Sunday, March 20, 2005

My Day With the Dead 

This has been, ironically enough for Palm Sunday and the first day of Spring, a day in which we obsessed with the subject of death. It's not something Americans like to deal with very much, so we tend to do it very badly when it can't be avoided.

Finding the efforts to be grim in the extreme I spent the day with a better class of dead folk. John Key for one. Andrew Jackson Murphey and Capt. Thomas Belew and his wife Elizabeth and a number of their children. The Johnsons and the Bennetts and several whose names are not known, their lives marked only with rough rectangular reddish rocks of unknown origin.

You see, I have a cemetery in my back yard. Okay, not technically in the yard, but the first headstone is less than 30 feet from my property line. Before the acre on which we live was carved out of the woods, this old multi-family plot was pretty well hopelessly lost atop this little rise.

We bought the land not knowing this little burying ground was back there. When we discovered it we were, as you might expect, deeply affected--but not for the reason you might expect. You see, the graveyard holds the remains of some of the earliest white settlers in this region, people who migrated west out of the Carolinas in the 1840s or so. Their farms and smithies and other enterprises were flourishing nicely when the War of the Rebellion broke upon the land.

At least four of the residents of the Bennett-Belew Cemetery, the most peaceful neighbors you can imagine, took part in that conflict on one side or another.

Did I mention we run a Civil War magazine? Yup. Go figure. What are the odds?

Anyway, the cemetery is horribly overgrown, completely untended for decades at least. Stones tipped, stones broken, stones eroded to illegibility, almost stones entirely missing at the moment because they lie under fallen trees. The layout of the rows in the sections of the various families suggest at least a couple of Belews and possibly some Tosh relatives have suffered this indignity.

We came to Tennessee six years ago this month, and every year one damn thing or another has kept us from working on the cemetery. Wait too long and you get into tornado season, then heat, humidity, poison ivy and oak, snakes and most especially ticks. (I have no idea why it is so but this area is just loaded with the damn things and they creep me out beyond toleration. Not unlike my feelings about Tom DeLay, our own dear Sen. Bill the Cat-Killer Frist and their ilk, now that I think about it.)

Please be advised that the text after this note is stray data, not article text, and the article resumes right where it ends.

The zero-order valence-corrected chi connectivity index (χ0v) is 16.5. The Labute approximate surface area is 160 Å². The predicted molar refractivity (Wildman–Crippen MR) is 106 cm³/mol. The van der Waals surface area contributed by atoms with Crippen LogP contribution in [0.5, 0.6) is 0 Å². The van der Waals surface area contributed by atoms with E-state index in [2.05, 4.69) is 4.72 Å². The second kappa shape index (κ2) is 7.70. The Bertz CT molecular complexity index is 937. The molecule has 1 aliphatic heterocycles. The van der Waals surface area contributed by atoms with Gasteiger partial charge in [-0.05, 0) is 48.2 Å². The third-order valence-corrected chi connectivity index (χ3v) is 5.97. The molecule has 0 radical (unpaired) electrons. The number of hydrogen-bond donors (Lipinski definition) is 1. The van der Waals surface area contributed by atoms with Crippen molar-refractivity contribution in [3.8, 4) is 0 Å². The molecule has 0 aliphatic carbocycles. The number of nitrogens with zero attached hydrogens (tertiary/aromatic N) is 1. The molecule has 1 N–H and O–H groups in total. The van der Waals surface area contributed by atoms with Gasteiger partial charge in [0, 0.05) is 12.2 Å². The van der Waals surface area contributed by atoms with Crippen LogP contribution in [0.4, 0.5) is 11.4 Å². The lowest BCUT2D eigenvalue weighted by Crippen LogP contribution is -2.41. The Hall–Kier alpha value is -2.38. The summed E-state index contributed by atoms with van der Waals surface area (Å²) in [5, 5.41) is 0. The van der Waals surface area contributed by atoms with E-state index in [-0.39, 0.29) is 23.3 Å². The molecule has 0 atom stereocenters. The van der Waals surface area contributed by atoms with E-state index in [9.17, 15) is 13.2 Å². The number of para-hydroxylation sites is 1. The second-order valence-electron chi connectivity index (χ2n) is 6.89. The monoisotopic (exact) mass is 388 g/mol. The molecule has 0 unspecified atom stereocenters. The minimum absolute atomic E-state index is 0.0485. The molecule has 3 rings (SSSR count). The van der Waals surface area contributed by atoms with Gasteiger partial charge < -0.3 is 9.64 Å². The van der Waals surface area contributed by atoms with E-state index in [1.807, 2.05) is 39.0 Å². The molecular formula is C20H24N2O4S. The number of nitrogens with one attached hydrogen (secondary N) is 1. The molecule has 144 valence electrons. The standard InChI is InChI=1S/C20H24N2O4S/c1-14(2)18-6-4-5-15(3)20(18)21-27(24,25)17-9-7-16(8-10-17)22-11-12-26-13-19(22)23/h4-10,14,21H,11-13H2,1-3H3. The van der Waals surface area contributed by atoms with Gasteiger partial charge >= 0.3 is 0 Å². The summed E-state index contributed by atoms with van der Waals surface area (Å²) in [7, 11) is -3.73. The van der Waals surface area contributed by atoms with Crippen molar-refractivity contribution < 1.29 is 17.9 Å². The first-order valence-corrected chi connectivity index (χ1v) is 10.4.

Anyway, we've been raking, lopping vines, chopping and chipping away at those fallen trees, and generally busting our butts to make this a nice place for dead people to live in. Going off to do some research tomorrow if the Gordon Browning Library in McKenzie is open, so posting may continue to be sparse. Just wanted to bring up to date my weak and feeble excuses for absence of late.

Oh, and anybody with knowledge of the care and feeding of old cemeteries is cordially invited to share same in comments. Customs with regard to burial of non-immediate-family members (slaves, hired servants, farm hands, casually adopted children, etc.) and methods of marking such burials particularly welcome.

See? We got through a whole post with a headline like this and hardly mentioned either that poor not-quite-dead woman in Florida or Jerry Garcia's old band. The dead are really quite agreeable to be around as long as you don't hound them with a lot of media crap.

corrente SBL - New Location
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The Washington Chestnut
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